So... you’re just a mom
More and more women are proving themselves in the boardrooms. Yet some women choose to give it all up to be stay-at-home moms. Does this make them inadequate, asks Laura le Roux
SOME STAY-AT-HOME moms feel inadequate when evaluated against their working counterparts, with many saying they are often told they chose the easy way out. Stay-at-home mothers are sometimes asked to break down their day and account for what exactly they do all day. One working mom put her foot in her mouth when she referred to a friend as “never having worked a day in her life”, as all she did was stay home and raise her four children.
IS BEING A STAY-AT-HOME MOTHER ENOUGH?
Has bra-burning, protesting and fighting by feminists who came before us really brought about any change?
Many may say that our attempts to teach our daughters that they can become anything they choose to unintentionally taught them that being a mother is not enough.
Letitia Smuts, a lecturer in the department of sociology at the University of Johannesburg with research interests in gender and sexuality studies, says this may be the case, but this phenomenon could also possibly be viewed as a result of the exact change women fought for.
“Early feminist debates argued that women should engage in paid labour in order to gain bargaining power in and around the home and, in so doing, reduce their dependence on men. Consequently, women in paid jobs are then considered as more valuable,” says Letitia.
This then implies that those who have no or little bargaining power are less valuable to society.
During a discussion with a group of women who have chosen to be full-time moms, the general consensus was that they had been made to feel they had taken the easy way out by staying at home and they were “just” mothers and nothing else. Many of them felt like underachievers.
“Ironically, now it seems that women themselves need convincing that what they are performing as stay-at-home moms is both valuable and crucial,” says Letitia.
Whether it’s right or wrong, this kind of judgement against and between mothers happens so often that it’s been given a name.
“Dr Aric Sigman uses a term called ‘motherism’ – a prejudice against mothers who choose to stay at home,” says educational psychologist Claire Maher.
THE TRUE VALUE OF A MOTHER’S ROLE
Deciding to be a full-time parent is not easy. It comes with great sacrifice and compromise from both partners. It ultimately means giving up a part of who you are for someone else.
Meetings are traded for playdates, corporate suits for comfy pants, and 50hour work weeks suddenly become 168hour work weeks. Ultimately, getting the baby to nap becomes just as important as signing a multimillion-rand client. Life turns, rather dramatically, into a world that has no job description, no financial reward and very little sleep. There is no performance appraisal to let you know you are on the right track.
“Stay-at-home mothers often feel more sadness, worry and frustration than the average working mother, suggesting in part that being a stayat-home mother is more stressful than being a working mother, with little appreciation,” says Claire.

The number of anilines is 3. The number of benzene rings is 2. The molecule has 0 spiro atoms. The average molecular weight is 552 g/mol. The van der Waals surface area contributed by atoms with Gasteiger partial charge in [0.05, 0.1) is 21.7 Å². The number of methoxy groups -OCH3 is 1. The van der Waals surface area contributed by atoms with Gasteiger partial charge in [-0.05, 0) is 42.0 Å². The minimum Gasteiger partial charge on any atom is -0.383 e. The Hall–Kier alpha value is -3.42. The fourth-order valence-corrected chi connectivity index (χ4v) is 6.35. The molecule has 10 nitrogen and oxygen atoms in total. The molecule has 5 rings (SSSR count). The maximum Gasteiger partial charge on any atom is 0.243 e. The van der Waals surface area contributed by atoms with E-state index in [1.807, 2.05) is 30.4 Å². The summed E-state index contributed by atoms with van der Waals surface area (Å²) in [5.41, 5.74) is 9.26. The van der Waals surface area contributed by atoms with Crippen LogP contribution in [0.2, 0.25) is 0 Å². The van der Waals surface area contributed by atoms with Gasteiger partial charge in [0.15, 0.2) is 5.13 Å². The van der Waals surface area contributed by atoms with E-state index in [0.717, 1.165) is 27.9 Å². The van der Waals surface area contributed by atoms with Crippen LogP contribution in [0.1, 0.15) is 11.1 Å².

The merits of being a working mom versus being a stay-at-home mom have been debated and discussed ad nauseam. Neither is better nor worse, except when those who have chosen one above the other are made to feel like they have failed. Staying at home full-time with your children is many things, but it is certainly not an underachievement.
STAY-AT-HOME MOTHERS OFTEN FEEL MORE SADNESS, WORRY AND FRUSTRATION THAN THE AVERAGE WORKING MOTHER
FIRST AMONG EQUALS The fight for women’s rights didn’t happen so that all women could enter the corporate world or earn equal pay. It happened so that women could choose for themselves what they wanted to do with their lives.
In our desperate attempts for equality, it seems we have started devaluing the traditional roles of women.
Why do full-time moms say, “I am just a stay at home mom,” or “I don’t work, I stay home with the kids,” as if ashamed?
One could argue that society no longer views being a full-time mother as a worthwhile occupation but rather as something you do when your husband earns enough money.
“Being a full-time mom – engaging in childcare, nurturing, and partaking in household activities – is irreplaceable because it performs crucial services to keep a society going. Therefore, attempts should be made to change the perceptions that women have of themselves and of others who are stay-at-home moms,” says Letitia.
This change in perception begins with parents. We need to put our personal feelings aside and ensure that our children are taught that no matter what they decide to become one day, their role is valued and important.
No one should ever feel they are “just a mother” or “just a secretary”.
Everyone should feel like the cleaner at NASA who, when asked what his job was, as the tale goes, replied: “My job is to help put a man on the moon.”
“Be it a paid or unpaid occupation, all women’s choices in life should be socially appreciated. Otherwise we diminish what the feminist struggle tried to achieve,” says Letitia.
While the fight for gender equality is far from over, we need to be careful not to tip the scale in the other direction and start closing doors on ourselves and each other because that will only take us backwards. No matter what path you choose for yourself, as a mother, if it is done with conviction, passion and dedication then it can only ever be a great achievement. YB